Tuesday, February 17, 2009

An Art Journey Into Family History, Part 6

Little Girl, Lost

“She was only three when she went to live with her aunt Ida. She never lived with us but she came to visit us often when we lived in New Hampshire.”

I was stunned. All my life I had believed that my aunt Georgia had lived with her mother after her marriage to my grandfather and had only gone to live with “an aunt” after her mother died in 1929.

“Who was Ida?” I asked.

I’d heard the name when I was quite young but of course hadn’t paid it much attention. I wanted to know. Was this the same Ida whose name was on the back of the fading family photograph at the Burnett farmhouse when my Dad was a baby?

“She was my mother’s first husband’s sister.” said aunt Flo. “She was a spinster and didn’t have any children of her own so when my mother re-married she offered to take Georgia. I think that’s why Georgia hated my Dad so much all of her life. He took our mother away from her and she never forgave him for it. She was so bitter towards him. She told me once she thought he was responsible for her death. That made me feel so horrible.”

“Whoa”, I thought to myself. “I am beginning to understand why she tore up all the family pictures, broke all of her records and ripped up the memorabilia she had gathered in the course of her career before she died. "

What Georgia may not have realized (although it is unlikely that it would have made a difference… emotions are much stronger than logic) is that during the Victorian era and the early 1900’s, it was not at all unusual for children of a first marriage to be sent to live with paternal relatives after the death of their birth father.

Women typically did not work outside the home. Unless they were independently “wealthy” or had inheritances of their own to sustain them, women and especially widows had to re-marry for their own security.

Although some men were comfortable accepting the children of a first marriage, many were not. Children were sent to live with relatives as a way to increase a woman’s chances of finding a new husband. Whether this was the case or not, I shall never know. That information died with Ina Burnett and Ida Thomas.

A Brief Sketch

Over the next hour, aunt Flo gave me a brief sketch of my aunt Georgia’s life after the death of their mother.

Georgia and her aunt Ida moved from New Brunswick to Cape Elizabeth, Maine. Ida Thomas was not wealthy but had sufficient means to give Georgia a home and first class education, not only academically but musically as well..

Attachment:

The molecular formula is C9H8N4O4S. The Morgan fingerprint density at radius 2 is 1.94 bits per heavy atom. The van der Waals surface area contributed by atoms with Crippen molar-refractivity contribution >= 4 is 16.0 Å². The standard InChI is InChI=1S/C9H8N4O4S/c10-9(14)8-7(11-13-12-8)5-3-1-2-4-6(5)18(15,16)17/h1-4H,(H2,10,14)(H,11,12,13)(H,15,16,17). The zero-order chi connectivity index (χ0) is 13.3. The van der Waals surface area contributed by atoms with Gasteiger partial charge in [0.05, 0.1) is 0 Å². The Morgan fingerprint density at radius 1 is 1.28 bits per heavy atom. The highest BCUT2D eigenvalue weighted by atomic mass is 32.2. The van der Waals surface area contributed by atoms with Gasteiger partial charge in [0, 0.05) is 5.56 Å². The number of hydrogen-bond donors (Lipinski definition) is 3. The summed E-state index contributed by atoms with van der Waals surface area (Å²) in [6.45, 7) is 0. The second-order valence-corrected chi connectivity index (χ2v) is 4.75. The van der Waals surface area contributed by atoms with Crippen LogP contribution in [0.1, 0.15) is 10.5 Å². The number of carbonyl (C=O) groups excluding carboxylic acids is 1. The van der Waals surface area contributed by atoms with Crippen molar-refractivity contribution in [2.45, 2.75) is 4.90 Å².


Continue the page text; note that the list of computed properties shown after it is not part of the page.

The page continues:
After high school, Georgia left Maine for New York city to study voice at the Julliard School of Music. She sang with the Metropolitan Opera, touring with them for a number of years. When the United States joined the war, she traveled all over the world with the USO entertaining the troops. She was with the USO for years.

Her first marriage to a man eight years her junior turned out to be a terrible mistake and ended quickly. She resolved never to marry again.

Over the years though, she kept in touch with her old friend James whom she had known since their school days in Cape Elizabeth. James, who was a language teacher and singer, left Cape Elizabeth in 1938 and moved to California.

In 1965, Georgia moved from Cape Elizabeth to Miami, Florida. She and James saw each other frequently over the years and eventually James convinced her to move to California and marry him. They had sixteen more years together before he died in 1989. In 1990, Georgia moved to Pleasant Hill, California to be closer to my aunt Flo in Walnut Creek.

“She told me she was moving to Pleasant Hill to be closer to me. But I hardly ever saw her after she moved even though she was just a hop, skip and a jump away.” said aunt Flo.

“Georgia was a hard woman to understand.” she continued. “She was always a part of our family, at least where my brothers and sisters were concerned. We included her as much as we could. We kept in touch with her throughout her life. I loved her dearly but oh my she could be very difficult. She was so hard to get close to. She’d “run away and hide” a lot. It makes me sad just thinking of her.” She began to cry.

Photo taken in New Hampshire circa summer 1927
during one of Georgia's visits to her mother.

Aunt Flo and I never spoke of Georgia again after that day. It was too upsetting for her.

A Family "Genealogist's" Dilemma...

I met my aunt Georgia but one time. She came to visit my parents and I remember being fascinated with her stories and awed by her beautiful singing voice.

I wrestled for days with whether or not I should include a separate page for her in the Burnett family book. It was one of the most difficult decisions I had to make in the entire process of gathering the information and photographs together.

In the end, I decided to include her in the family tree information and include photos of her but not make a separate page for her as I did for each of her step-siblings.

Today, my heart still aches when I think of that little girl inside of her who likely felt cast aside, lost and abandoned her whole life through.

I came to realize that my aunt Georgia likely forced herself to put on a brave face for 87 long, lonely years. Did that little girl inside of her feel heartbroken and rejected most of her life? Did she still long for the comfort of her mother’s arms and pine for the love she felt had been taken from her when she died at age 90 in 2002? My guess is yes.

This blog post is for you and you alone aunt Georgie. May you rest in peace.